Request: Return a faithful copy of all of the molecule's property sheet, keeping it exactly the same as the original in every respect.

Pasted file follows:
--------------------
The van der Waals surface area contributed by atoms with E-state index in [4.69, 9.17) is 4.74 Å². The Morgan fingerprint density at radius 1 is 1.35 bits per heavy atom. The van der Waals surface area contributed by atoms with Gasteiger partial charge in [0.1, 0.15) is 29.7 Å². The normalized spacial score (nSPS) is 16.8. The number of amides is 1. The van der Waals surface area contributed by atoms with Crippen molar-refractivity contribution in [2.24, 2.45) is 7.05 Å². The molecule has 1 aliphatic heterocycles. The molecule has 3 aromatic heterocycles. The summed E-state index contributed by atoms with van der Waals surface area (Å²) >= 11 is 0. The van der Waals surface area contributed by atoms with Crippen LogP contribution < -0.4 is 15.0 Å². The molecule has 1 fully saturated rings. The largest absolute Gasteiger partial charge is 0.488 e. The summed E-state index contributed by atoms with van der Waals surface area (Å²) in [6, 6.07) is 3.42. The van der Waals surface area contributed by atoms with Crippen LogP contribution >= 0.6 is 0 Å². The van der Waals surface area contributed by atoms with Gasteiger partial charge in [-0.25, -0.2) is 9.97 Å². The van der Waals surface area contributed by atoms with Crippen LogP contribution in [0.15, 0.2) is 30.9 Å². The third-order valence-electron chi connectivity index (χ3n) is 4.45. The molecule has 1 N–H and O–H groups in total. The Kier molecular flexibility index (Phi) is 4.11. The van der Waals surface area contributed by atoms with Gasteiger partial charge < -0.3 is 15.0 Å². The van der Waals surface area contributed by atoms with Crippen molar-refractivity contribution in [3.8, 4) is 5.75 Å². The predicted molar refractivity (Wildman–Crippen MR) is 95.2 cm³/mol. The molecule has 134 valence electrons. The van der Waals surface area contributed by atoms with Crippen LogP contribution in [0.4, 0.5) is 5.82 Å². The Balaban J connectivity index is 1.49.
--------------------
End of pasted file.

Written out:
The van der Waals surface area contributed by atoms with E-state index in [4.69, 9.17) is 4.74 Å². The Morgan fingerprint density at radius 1 is 1.35 bits per heavy atom. The van der Waals surface area contributed by atoms with Gasteiger partial charge in [0.1, 0.15) is 29.7 Å². The normalized spacial score (nSPS) is 16.8. The number of amides is 1. The van der Waals surface area contributed by atoms with Crippen molar-refractivity contribution in [2.24, 2.45) is 7.05 Å². The molecule has 1 aliphatic heterocycles. The molecule has 3 aromatic heterocycles. The summed E-state index contributed by atoms with van der Waals surface area (Å²) >= 11 is 0. The van der Waals surface area contributed by atoms with Crippen LogP contribution < -0.4 is 15.0 Å². The molecule has 1 fully saturated rings. The largest absolute Gasteiger partial charge is 0.488 e. The summed E-state index contributed by atoms with van der Waals surface area (Å²) in [6, 6.07) is 3.42. The van der Waals surface area contributed by atoms with Crippen LogP contribution >= 0.6 is 0 Å². The van der Waals surface area contributed by atoms with Gasteiger partial charge in [-0.25, -0.2) is 9.97 Å². The van der Waals surface area contributed by atoms with Crippen LogP contribution in [0.15, 0.2) is 30.9 Å². The third-order valence-electron chi connectivity index (χ3n) is 4.45. The molecule has 1 N–H and O–H groups in total. The Kier molecular flexibility index (Phi) is 4.11. The van der Waals surface area contributed by atoms with Gasteiger partial charge < -0.3 is 15.0 Å². The van der Waals surface area contributed by atoms with Crippen molar-refractivity contribution in [3.8, 4) is 5.75 Å². The predicted molar refractivity (Wildman–Crippen MR) is 95.2 cm³/mol. The molecule has 134 valence electrons. The van der Waals surface area contributed by atoms with Crippen LogP contribution in [0.4, 0.5) is 5.82 Å². The Balaban J connectivity index is 1.49.